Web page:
Thirty for Thirty on The ADA: “Masks”

Cover of Planet of the Blind....man and dog....

As we near the thirtieth anniversary of the Americans with Disabilities Act I’ve decided to post thirty short essays about the law, the anniversary, and the cultural impact of #ADA @30. I’m doing this as a disabled person who’s lived half his life before the ADA. I’m reflecting on the “before and after” of the law.

Essay Nine: “Masks”

The American writer William Gass once wrote “culture has completed its work when everything is a sign.” It’s an ominous statement if, as I do, you believe culture moves like a river and is never still. Progress rides on currents. Still I’ll take Gass at his intended word—small “c” culture demands petrifaction, signs to rivet the mind and stop all thinking. Gass was warning us and his employment of culture has invisible quotation marks. One may also fairly say this about disability signs. They circumscribe the disabled, are sometimes a matter of envy among able bodied people who resent our perceived privileges, and though our signs are liberating, they can entrap us—they’re outdated the moment we post them, they don’t represent real humans. And who is really disabled anyway? It’s a 19th century word. It’s as outdated as antimacassars on horsehair chairs.

The ADA @ 30 cannot know this. It’s a living law but not your disabled neighbor. That the very word disability needs to be retired is unquestionable even as perhaps, the opinion may not be universally popular. We the disabled have fought too hard for our place at the table. We’ve fought too hard for our dignity and our sense of inclusion. Giving away the disability word would be foolish. Even a kind of defeat.

But one thinks of Willian Gass. Disability is an ossified sign and the public that imagines itself without disability (a fantasy if ever there was one….like believing in the tooth fairy) takes it to mean lack of capacity. The ADA @ 30 cannot fix this but its a real problem. The employer who turns away disabled job applicants believes culture has completed its work—thinks disability means lack of intelligence, stamina, gumption, power, potential, on and on it goes.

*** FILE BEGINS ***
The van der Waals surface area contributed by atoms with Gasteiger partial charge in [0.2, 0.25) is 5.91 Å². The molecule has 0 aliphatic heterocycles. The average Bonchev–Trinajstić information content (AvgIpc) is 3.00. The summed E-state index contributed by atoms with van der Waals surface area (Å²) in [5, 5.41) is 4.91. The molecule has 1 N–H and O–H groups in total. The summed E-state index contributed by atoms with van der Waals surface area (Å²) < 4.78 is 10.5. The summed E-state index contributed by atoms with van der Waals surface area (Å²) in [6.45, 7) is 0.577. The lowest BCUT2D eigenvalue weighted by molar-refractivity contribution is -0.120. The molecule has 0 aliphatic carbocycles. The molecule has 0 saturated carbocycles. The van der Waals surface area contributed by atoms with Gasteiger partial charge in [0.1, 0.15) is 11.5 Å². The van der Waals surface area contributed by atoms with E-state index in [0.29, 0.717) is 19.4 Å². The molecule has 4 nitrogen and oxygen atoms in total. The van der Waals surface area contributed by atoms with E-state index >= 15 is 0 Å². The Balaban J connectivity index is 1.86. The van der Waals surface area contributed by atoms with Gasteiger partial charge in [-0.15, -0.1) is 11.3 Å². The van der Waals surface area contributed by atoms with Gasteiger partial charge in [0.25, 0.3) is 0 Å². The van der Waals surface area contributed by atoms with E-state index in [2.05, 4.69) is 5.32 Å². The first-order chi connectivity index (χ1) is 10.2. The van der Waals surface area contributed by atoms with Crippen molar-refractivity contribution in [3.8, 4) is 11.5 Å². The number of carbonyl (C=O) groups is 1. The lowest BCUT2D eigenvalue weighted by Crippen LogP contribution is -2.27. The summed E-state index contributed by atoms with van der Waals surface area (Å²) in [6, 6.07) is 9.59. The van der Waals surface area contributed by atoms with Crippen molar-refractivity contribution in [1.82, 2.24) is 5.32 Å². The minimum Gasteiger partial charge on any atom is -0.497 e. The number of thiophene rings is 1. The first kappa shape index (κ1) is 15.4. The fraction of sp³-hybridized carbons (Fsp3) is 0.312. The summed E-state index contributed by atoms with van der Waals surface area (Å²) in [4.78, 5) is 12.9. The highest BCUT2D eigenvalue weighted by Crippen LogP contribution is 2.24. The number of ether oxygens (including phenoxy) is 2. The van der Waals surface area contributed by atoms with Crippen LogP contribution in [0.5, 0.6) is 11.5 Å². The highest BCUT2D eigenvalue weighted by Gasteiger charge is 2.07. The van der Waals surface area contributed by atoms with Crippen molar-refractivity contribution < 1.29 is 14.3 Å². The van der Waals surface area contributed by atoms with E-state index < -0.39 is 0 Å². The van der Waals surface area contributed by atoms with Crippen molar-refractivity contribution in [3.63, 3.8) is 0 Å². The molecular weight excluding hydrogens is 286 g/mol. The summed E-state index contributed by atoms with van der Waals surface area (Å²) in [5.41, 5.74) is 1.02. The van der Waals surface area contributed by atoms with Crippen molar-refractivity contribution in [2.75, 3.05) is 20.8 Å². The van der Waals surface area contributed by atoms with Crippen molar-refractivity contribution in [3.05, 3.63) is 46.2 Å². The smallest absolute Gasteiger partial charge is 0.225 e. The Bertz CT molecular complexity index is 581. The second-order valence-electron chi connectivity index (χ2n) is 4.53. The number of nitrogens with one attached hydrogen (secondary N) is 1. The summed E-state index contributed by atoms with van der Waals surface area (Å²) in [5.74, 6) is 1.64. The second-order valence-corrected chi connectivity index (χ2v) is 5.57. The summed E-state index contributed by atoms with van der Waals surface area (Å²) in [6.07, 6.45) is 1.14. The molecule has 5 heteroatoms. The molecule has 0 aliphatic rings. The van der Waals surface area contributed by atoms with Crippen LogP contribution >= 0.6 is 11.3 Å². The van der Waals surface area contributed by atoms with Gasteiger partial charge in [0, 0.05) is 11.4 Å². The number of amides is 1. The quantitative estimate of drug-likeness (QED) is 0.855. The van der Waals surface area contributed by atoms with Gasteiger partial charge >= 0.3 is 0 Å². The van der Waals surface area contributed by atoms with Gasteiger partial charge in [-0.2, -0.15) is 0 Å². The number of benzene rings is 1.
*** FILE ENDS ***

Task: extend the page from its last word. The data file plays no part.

We change the universal wheelchair logo to make the wheelchair look more mobile, even a bit jazzy. I like it. Every wheelchair user I’ve ever known was both mobile and jazzy. This is true of blind folks whether they travel with a cane or a dog; true of the deaf who are poets of the vernacular and the sublime, sometimes making the the same thing. It’s true of my autist friends. They all know what Emily Dickinson meant when she said poetry makes the top of her head fly off. Autists move in spaces even NASA doesn’t know about.

Disability activists have claimed the world cripple to offset the cultural bone yard of the “d” word. As the late Nancy Mairs wrote” “as a cripple I swagger.” I’ve always liked this. I also admire the idea of “crippling” as a troubling of normal-think. Disabled lives are inventive lives; we are indeed “troubling” to normal people but we offer tons of imagination. Siri came from the blind and not your business as usual dudes.

I’ll take cripple over disability but main street still doesn’t see it. We need an expanded word for citizen as Black Lives Matter tries to tell us, as the Me Too Movement tries to tell us. I’m not abled or disabled, I’m a citizen, equal to you and you.

I like universal citizen.

This means I’m imagining citizenship as achievement, accomplishment, capacity.

Now I’ve a theory of sorts. Lost in the American culture war over wearing masks in a pandemic—lost in all the back flips from the right—lost in the arguments (such as they are) about the freedom to not wear a mask, the liberation from government control, the “don’t tread on me” flag waving—lost in all of this is a fundamental ableism, a sign, a William Gass irony. Masks make people look ill; appear disabled; resemble second class citizens. This is primitive ableist exceptionalism smothering science and common sense.

The disabled know all about it. I remember the cab driver in New York City who told me I was obviously a victim of voodoo. How else to explain blindness?

The cripples know we appear sinister. And the maskless believe they’ll be stuck forever in the land of broken toys if they succumb and do something that would save their lives.

Author: skuusisto

Poet, Essayist, Blogger, Journalist, Memoirist, Disability Rights Advocate, Public Speaker, Professor, Syracuse University

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